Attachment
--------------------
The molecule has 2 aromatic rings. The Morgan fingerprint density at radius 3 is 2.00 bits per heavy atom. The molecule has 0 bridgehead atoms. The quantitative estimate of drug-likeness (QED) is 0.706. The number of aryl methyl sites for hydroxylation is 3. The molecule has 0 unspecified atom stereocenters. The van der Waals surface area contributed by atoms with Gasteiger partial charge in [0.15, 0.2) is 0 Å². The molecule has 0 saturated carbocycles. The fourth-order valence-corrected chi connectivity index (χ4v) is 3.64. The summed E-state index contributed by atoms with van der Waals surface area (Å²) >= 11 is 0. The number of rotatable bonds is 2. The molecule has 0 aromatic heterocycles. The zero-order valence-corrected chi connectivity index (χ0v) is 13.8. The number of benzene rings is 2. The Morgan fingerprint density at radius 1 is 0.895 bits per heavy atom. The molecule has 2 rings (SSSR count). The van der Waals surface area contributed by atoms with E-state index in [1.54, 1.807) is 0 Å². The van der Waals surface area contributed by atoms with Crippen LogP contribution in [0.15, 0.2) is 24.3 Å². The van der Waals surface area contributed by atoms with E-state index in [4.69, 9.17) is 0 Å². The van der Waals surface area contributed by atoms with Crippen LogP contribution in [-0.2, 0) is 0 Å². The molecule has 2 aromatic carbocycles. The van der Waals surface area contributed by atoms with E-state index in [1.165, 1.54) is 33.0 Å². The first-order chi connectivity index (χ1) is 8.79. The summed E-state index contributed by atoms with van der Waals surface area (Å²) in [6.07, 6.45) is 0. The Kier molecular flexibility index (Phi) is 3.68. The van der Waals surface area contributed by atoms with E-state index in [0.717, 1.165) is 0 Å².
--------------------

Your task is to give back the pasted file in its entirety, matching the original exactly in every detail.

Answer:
The molecule has 2 aromatic rings. The Morgan fingerprint density at radius 3 is 2.00 bits per heavy atom. The molecule has 0 bridgehead atoms. The quantitative estimate of drug-likeness (QED) is 0.706. The number of aryl methyl sites for hydroxylation is 3. The molecule has 0 unspecified atom stereocenters. The van der Waals surface area contributed by atoms with Gasteiger partial charge in [0.15, 0.2) is 0 Å². The molecule has 0 saturated carbocycles. The fourth-order valence-corrected chi connectivity index (χ4v) is 3.64. The summed E-state index contributed by atoms with van der Waals surface area (Å²) >= 11 is 0. The number of rotatable bonds is 2. The molecule has 0 aromatic heterocycles. The zero-order valence-corrected chi connectivity index (χ0v) is 13.8. The number of benzene rings is 2. The Morgan fingerprint density at radius 1 is 0.895 bits per heavy atom. The molecule has 2 rings (SSSR count). The van der Waals surface area contributed by atoms with E-state index in [1.54, 1.807) is 0 Å². The van der Waals surface area contributed by atoms with Crippen LogP contribution in [0.15, 0.2) is 24.3 Å². The van der Waals surface area contributed by atoms with E-state index in [4.69, 9.17) is 0 Å². The van der Waals surface area contributed by atoms with Crippen LogP contribution in [-0.2, 0) is 0 Å². The molecule has 2 aromatic carbocycles. The van der Waals surface area contributed by atoms with E-state index in [1.165, 1.54) is 33.0 Å². The first-order chi connectivity index (χ1) is 8.79. The summed E-state index contributed by atoms with van der Waals surface area (Å²) in [6.07, 6.45) is 0. The Kier molecular flexibility index (Phi) is 3.68. The van der Waals surface area contributed by atoms with E-state index in [0.717, 1.165) is 0 Å².